At its meeting this week, the IUSD Board of Education engaged in a discussion with attorney Mark Bresee on the ramifications of a recent legal settlement between the American Civil Liberties Union and the state of California over student fees.
In September, the ACLU filed a lawsuit against the state over charges and deposits imposed on public school students, citing examples from 32 districts, including IUSD. Both sides have since agreed on a tentative settlement with broad ramifications that will require school districts to review and modify their practices.
Though terms of the settlement will be spelled out in subsequent legislation, Bresee said Tuesday that students and parents cannot be required to pay money to gain access to educational activities, nor can they be charged for materials and supplies necessary to participate in educational activities. He affirmed that “educational activities” include those considered extracurricular, including music, sports and some clubs. However, the law does not prohibit schools and districts from requesting voluntary donations, which will be critical to preserve programs and activities in Irvine.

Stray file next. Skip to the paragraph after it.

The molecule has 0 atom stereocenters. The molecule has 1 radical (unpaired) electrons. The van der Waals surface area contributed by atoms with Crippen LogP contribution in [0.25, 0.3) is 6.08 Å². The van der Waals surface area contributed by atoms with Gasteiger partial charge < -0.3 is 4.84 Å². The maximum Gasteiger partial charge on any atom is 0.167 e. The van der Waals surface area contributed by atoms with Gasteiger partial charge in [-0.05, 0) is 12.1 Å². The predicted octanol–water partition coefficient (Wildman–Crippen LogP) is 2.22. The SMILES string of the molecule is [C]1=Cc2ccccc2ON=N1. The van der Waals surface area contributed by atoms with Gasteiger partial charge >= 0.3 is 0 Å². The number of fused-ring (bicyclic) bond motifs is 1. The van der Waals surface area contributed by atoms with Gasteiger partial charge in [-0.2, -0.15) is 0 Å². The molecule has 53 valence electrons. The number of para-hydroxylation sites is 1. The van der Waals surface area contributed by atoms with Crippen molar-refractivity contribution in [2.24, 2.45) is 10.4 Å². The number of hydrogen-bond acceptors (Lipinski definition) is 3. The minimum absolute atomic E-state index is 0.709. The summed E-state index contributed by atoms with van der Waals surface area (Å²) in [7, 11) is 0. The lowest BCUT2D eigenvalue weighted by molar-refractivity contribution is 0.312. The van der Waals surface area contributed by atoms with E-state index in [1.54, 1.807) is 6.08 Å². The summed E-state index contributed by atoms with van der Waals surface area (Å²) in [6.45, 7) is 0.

Before the settlement, rules pertaining to student fees were mostly found only in judicial decisions and formal opinions of the California Attorney General, Bresee said. Once legislation is finalized, the rules will be found in state codes, regulations and audit guidelines, and they’ll be printed on classroom posters. New provisions will detail enforcement measures, including complaint procedures and annual reviews.
Following a budget presentation and discussion, board members on Tuesday voted to certify the district’s Second Interim Report as “positive,” meaning IUSD is on track to meet its financial obligations through next year, though a deficit is anticipated in 2012-13.
Lisa Howell, assistant superintendent of Business Services, said the governor’s plan to extend some temporary taxes is critical for education. If the extensions make it to the June ballot and are approved by voters, funding for schools will remain relatively flat, though IUSD will still lose about $513,000. If the taxes aren’t renewed, Howell said, Irvine will lose an estimated $8.9 million, and additional cuts will be necessary.
To read a PDF recap of the March 1 board meeting, click here.